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Include Superbells in flowerbeds for color
Now is the time to start planning for the color punch that most gardeners want in the upcoming warm summer season.
This weekend will be the first big opportunity to look at the newest and brightest of the summer color when the Garden Extravaganza garden show kicks off March 18-20 at the Trade Mart in Jackson. Shows like this give home gardeners the opportunity to look at a lot of plants in one convenient location. More and more summer color is starting to show up in the garden centers, so don’t get left behind and having to choose from the leftovers.
I know one group of plants I’m going to be giving a good look is the calibrachoa. Who doesn’t like a plant with a common name like Million Bells? These plants look great in containers and hanging baskets.
There will be lots of great-looking selections, but there is one group I really prefer. These plants combine the best of petunias and calibrachoas, so of course they’re called Superbells. They are tough plants with good summer heat tolerance. One of the attributes I like about Superbells is that, after a rainstorm, they will recover and perk up faster than many other summer-flowering annuals.
I’m really impressed with the wide range of colors available in Superbells that will surely fit into every gardener’s landscape scheme. Here are a few of my absolute favorites. Cherry Star has flowers that are a bright cherry red with a yellow starburst in the center. Saffron has golden-yellow flowers with red highlights that look almost hand-painted in the center. Of course, this list is not all-inclusive.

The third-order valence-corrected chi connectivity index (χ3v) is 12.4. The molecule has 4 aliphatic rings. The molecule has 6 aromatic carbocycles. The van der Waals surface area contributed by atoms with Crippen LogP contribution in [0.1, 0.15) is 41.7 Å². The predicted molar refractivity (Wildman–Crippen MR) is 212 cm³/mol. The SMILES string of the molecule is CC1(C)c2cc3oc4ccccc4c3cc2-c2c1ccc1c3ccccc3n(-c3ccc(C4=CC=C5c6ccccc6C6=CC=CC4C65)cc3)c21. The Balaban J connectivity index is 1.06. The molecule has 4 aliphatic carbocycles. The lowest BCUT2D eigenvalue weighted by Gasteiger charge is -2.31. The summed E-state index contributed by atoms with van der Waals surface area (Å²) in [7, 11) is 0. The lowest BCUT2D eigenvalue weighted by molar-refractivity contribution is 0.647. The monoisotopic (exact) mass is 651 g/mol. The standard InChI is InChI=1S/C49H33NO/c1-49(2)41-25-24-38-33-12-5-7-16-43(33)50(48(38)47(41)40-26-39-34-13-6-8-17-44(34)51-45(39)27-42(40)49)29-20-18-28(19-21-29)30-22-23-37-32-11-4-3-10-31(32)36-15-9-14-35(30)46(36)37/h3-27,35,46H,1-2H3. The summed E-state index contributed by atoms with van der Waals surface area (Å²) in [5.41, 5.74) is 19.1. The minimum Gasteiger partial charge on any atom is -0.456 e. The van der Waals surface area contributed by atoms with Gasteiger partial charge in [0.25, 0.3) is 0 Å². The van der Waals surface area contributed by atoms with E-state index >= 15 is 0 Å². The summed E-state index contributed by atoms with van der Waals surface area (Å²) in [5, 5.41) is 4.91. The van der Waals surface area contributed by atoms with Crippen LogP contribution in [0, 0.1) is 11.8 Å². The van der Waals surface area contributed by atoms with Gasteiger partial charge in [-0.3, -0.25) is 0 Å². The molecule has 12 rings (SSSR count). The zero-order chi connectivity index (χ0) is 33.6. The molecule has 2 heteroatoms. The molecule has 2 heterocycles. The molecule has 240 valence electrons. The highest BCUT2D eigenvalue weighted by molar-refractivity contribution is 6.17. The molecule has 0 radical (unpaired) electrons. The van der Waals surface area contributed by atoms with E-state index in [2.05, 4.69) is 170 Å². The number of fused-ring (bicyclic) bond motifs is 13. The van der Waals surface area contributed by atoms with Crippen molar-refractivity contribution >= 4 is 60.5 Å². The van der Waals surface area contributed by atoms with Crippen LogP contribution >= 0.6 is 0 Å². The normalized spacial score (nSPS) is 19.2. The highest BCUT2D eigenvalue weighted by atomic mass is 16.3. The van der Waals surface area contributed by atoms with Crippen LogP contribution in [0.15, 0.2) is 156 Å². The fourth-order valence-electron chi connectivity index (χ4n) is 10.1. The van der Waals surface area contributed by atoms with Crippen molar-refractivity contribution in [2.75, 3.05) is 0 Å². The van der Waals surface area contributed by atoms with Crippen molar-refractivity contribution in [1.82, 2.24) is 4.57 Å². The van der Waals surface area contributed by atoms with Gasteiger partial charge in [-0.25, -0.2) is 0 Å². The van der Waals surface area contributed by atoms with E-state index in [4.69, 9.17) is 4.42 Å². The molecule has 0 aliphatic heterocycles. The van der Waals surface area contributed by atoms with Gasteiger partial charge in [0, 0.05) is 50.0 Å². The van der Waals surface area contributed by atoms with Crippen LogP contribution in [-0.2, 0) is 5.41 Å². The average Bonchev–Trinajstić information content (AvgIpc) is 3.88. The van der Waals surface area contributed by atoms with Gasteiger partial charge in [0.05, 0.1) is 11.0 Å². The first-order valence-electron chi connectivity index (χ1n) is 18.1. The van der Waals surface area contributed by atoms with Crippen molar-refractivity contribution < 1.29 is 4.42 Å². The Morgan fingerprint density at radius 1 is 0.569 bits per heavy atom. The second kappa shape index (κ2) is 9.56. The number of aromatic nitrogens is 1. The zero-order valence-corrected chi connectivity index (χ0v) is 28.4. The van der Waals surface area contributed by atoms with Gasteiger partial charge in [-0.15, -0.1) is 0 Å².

A newer selection is called Holy Moly! I think those were my exact words when I first saw this plant. The flowers are kind of a mashup of mottled yellow and cherry-red bicolor.
One of the better performers in my landscape has been Pomegranate Punch. This variety has deep velvet-red petals and an almost black center eye. It is heat tolerant all summer long, which is greatly appreciated in my landscape. It thrives in south Mississippi as the petunias start to fade late in the summer.
These plants will grow up to 10 inches high, and the trailing and spreading growth will hang out over the edges of the container. While these plants can be planted in the landscape, I think they are much better in hanging baskets and containers.
To keep the plants blooming all summer, be sure to feed them with a balanced, controlled-release fertilizer. A tablespoon in the planting hole will get the plants off to a good start. Regular applications of water-soluble fertilizer will maintain the nutrition at optimum levels to keep the foliage dark green and flowering nonstop.
Use sharp scissors at planting and snip the branches sparsely to encourage full-looking growth. During the summer, the plants may open up, so go ahead and give them an overall trim. Superbells are tolerant of this pruning, which will stimulate more growth. In fact, trim any time the plants get a little untidy. Be sure to add fertilizer right after these trimmings.